After my speech, Mr. Egbert presented on his new group. A short time later, he was approached by a Dutch corporate leader interested in providing funds to the effort. Mr. Egbert noted that this leader said hearing me talk about the Foundation's corporate support in the U.S. helped persuade him that supporting “pro deo” in the Netherlands could both drive a great mission and provide visibility for a company commitment to helping all Dutch citizens.

The Dutch are currently experiencing a societal shift similar to one we have undergone in the U.S., as government and companies transfer economic risks onto the shoulders of the individual. Dutch people, especially those aged 45 and under, are becoming more responsible for their financial futures as the “social contract” in their society changes. As in the U.S., levels of financial literacy are low, and the need for pro bono advice is large and growing. While the different health care and social support systems in the Netherlands help some vulnerable groups — such as people with serious illness — in a way that reduces their financial risks compared to U.S. counterparts, other potential target groups for pro bono planning are the same in both nations. These include unemployed people over 50 who need a job, divorced people and sole-proprietor small business owners.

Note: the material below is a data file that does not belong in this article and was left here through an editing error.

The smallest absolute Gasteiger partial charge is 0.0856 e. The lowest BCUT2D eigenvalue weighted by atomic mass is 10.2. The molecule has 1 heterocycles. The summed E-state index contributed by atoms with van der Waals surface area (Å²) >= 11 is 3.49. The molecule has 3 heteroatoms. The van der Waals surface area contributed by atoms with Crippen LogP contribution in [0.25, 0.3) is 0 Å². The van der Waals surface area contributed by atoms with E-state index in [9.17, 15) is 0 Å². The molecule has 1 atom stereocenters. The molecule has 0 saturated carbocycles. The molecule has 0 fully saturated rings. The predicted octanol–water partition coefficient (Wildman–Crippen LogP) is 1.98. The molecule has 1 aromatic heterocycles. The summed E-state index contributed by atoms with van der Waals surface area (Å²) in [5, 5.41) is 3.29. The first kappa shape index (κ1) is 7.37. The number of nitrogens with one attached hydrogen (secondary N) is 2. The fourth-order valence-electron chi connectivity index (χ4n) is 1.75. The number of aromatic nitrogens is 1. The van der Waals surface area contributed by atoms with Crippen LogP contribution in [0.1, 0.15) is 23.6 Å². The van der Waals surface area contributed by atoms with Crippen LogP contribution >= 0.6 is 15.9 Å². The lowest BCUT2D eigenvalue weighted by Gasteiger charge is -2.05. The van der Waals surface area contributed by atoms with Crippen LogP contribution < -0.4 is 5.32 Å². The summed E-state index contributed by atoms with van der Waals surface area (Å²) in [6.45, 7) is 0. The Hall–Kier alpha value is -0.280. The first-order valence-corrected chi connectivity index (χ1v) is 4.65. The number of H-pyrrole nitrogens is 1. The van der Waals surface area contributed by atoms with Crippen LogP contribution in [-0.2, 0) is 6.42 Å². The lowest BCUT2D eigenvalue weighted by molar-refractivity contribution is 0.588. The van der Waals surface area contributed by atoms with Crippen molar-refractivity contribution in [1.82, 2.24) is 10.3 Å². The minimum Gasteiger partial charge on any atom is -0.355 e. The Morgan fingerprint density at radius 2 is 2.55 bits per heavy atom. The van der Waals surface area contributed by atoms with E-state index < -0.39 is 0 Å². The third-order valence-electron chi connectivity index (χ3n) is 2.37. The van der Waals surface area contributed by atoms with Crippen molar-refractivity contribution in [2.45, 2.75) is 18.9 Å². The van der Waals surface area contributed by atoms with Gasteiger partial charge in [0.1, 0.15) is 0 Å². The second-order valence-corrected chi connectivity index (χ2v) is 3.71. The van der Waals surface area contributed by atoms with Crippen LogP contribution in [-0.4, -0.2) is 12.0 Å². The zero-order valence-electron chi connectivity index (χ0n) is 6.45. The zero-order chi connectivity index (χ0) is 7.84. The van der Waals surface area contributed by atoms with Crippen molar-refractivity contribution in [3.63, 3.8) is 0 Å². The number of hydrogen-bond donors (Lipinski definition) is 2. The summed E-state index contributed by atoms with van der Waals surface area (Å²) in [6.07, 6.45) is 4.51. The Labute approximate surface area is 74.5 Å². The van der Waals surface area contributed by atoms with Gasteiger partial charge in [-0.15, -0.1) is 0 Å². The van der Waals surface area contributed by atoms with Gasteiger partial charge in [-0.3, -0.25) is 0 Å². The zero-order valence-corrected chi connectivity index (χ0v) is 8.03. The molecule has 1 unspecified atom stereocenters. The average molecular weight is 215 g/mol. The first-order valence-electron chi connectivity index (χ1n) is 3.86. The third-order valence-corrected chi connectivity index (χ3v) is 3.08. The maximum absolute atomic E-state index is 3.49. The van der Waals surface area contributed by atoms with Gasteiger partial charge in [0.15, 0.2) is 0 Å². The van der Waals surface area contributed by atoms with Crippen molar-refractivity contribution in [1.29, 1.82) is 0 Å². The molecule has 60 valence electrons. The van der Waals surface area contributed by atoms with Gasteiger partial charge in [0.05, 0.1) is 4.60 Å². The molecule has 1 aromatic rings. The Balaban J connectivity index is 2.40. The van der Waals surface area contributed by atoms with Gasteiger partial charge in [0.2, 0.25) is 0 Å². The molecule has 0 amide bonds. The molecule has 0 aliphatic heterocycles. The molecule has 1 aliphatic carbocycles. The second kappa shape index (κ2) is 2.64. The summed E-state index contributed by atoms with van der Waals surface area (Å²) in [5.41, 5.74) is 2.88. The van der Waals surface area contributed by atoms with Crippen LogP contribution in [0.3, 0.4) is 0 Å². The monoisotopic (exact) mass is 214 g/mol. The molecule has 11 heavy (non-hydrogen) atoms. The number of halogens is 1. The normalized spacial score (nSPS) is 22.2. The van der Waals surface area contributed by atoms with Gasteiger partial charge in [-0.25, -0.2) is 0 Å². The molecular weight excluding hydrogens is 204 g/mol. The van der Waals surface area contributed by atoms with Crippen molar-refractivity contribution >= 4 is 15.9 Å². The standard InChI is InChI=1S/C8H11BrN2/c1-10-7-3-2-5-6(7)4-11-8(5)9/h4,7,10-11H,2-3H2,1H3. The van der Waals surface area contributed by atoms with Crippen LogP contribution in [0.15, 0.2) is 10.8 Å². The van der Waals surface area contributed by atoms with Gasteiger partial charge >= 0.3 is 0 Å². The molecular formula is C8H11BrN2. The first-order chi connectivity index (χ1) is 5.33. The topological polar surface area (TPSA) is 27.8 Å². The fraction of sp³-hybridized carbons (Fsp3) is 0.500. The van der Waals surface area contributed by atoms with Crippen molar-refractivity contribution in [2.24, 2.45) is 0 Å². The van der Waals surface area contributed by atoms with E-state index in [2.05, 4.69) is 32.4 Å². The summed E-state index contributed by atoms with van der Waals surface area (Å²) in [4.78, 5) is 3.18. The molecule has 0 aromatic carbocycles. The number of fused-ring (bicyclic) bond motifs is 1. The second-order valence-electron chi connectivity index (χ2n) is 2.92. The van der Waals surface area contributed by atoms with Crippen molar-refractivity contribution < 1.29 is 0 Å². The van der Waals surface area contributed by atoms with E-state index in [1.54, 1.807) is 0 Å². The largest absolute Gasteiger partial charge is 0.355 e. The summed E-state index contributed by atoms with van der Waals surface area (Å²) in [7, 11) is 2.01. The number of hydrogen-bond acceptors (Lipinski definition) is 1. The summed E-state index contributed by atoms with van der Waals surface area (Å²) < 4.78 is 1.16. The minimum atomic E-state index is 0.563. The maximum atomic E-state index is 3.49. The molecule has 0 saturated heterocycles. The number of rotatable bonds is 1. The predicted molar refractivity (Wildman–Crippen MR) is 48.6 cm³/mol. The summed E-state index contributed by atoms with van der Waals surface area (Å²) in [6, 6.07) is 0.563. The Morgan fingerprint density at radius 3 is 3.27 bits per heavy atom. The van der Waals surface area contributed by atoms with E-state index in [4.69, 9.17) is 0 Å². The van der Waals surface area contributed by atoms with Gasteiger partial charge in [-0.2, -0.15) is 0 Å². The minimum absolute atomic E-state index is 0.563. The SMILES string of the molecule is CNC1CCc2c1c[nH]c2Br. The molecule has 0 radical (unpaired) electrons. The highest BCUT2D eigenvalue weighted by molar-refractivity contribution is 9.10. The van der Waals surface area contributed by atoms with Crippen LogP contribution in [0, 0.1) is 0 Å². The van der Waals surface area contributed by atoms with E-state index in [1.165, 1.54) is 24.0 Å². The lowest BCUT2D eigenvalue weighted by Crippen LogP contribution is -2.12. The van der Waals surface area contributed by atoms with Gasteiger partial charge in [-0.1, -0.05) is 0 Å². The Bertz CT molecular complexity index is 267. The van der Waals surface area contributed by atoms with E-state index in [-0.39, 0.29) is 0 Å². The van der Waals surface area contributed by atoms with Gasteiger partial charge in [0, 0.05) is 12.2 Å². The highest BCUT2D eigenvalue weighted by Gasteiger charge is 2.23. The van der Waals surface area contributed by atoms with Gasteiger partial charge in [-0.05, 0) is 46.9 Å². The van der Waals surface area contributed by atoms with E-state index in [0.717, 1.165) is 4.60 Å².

Mr. Egbert's group is positioned for success. They have a close relationship to the Federatie and plan to become part of the Dutch “financial planning” professional ecosystem, as we have done with our strategic partners here to grow and nourish pro bono.

With a small team and with a domestic focus, the Foundation isn't able to do much on the international stage. However, when we have the opportunity to be a catalyst to help unleash the power of pro bono financial planning to benefit many thousands of people, we are eager to share what we have learned. And because learning is a two-way street, we plan to stay in touch with leaders in other countries who are implementing pro bono programs of their own — or who are just starting them — to share lessons and best practices that may apply. How exciting to think about the many lives that would be changed if pro bono financial planning could be brought to vulnerable people around the globe.